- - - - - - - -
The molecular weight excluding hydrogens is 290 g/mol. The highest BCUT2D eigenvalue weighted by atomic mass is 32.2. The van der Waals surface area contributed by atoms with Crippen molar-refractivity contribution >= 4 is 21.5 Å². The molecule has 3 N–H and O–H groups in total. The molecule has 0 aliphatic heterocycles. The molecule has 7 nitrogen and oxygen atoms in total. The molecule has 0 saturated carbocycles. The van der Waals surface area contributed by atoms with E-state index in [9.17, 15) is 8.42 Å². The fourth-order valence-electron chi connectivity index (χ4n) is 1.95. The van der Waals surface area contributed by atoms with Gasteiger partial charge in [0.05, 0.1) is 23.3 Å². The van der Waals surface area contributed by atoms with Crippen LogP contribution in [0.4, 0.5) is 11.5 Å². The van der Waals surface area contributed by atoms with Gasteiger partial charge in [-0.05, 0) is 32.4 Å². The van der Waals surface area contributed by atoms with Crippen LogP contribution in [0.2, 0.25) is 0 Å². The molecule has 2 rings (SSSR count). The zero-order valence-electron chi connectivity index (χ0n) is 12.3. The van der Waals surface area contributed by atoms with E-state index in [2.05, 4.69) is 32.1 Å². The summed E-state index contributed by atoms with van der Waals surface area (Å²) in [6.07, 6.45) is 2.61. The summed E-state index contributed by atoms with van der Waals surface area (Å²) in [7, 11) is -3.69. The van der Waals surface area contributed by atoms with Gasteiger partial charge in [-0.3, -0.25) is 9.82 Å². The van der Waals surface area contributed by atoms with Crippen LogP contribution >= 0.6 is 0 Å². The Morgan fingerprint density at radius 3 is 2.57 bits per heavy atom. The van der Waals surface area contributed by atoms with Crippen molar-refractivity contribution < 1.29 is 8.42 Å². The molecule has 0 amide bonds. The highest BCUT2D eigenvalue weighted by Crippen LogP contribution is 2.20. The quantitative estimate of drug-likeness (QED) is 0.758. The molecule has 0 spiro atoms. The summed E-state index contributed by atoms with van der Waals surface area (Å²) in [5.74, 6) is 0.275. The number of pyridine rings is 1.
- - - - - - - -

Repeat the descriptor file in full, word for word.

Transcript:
The molecular weight excluding hydrogens is 290 g/mol. The highest BCUT2D eigenvalue weighted by atomic mass is 32.2. The van der Waals surface area contributed by atoms with Crippen molar-refractivity contribution >= 4 is 21.5 Å². The molecule has 3 N–H and O–H groups in total. The molecule has 0 aliphatic heterocycles. The molecule has 7 nitrogen and oxygen atoms in total. The molecule has 0 saturated carbocycles. The van der Waals surface area contributed by atoms with E-state index in [9.17, 15) is 8.42 Å². The fourth-order valence-electron chi connectivity index (χ4n) is 1.95. The van der Waals surface area contributed by atoms with Gasteiger partial charge in [0.05, 0.1) is 23.3 Å². The van der Waals surface area contributed by atoms with Crippen LogP contribution in [0.4, 0.5) is 11.5 Å². The van der Waals surface area contributed by atoms with Gasteiger partial charge in [-0.05, 0) is 32.4 Å². The van der Waals surface area contributed by atoms with Crippen LogP contribution in [0.2, 0.25) is 0 Å². The molecule has 2 rings (SSSR count). The zero-order valence-electron chi connectivity index (χ0n) is 12.3. The van der Waals surface area contributed by atoms with E-state index in [2.05, 4.69) is 32.1 Å². The summed E-state index contributed by atoms with van der Waals surface area (Å²) in [6.07, 6.45) is 2.61. The summed E-state index contributed by atoms with van der Waals surface area (Å²) in [7, 11) is -3.69. The van der Waals surface area contributed by atoms with Gasteiger partial charge in [-0.3, -0.25) is 9.82 Å². The van der Waals surface area contributed by atoms with Crippen LogP contribution >= 0.6 is 0 Å². The Morgan fingerprint density at radius 3 is 2.57 bits per heavy atom. The van der Waals surface area contributed by atoms with Crippen molar-refractivity contribution < 1.29 is 8.42 Å². The molecule has 0 amide bonds. The highest BCUT2D eigenvalue weighted by Crippen LogP contribution is 2.20. The quantitative estimate of drug-likeness (QED) is 0.758. The molecule has 0 spiro atoms. The summed E-state index contributed by atoms with van der Waals surface area (Å²) in [5.74, 6) is 0.275. The number of pyridine rings is 1.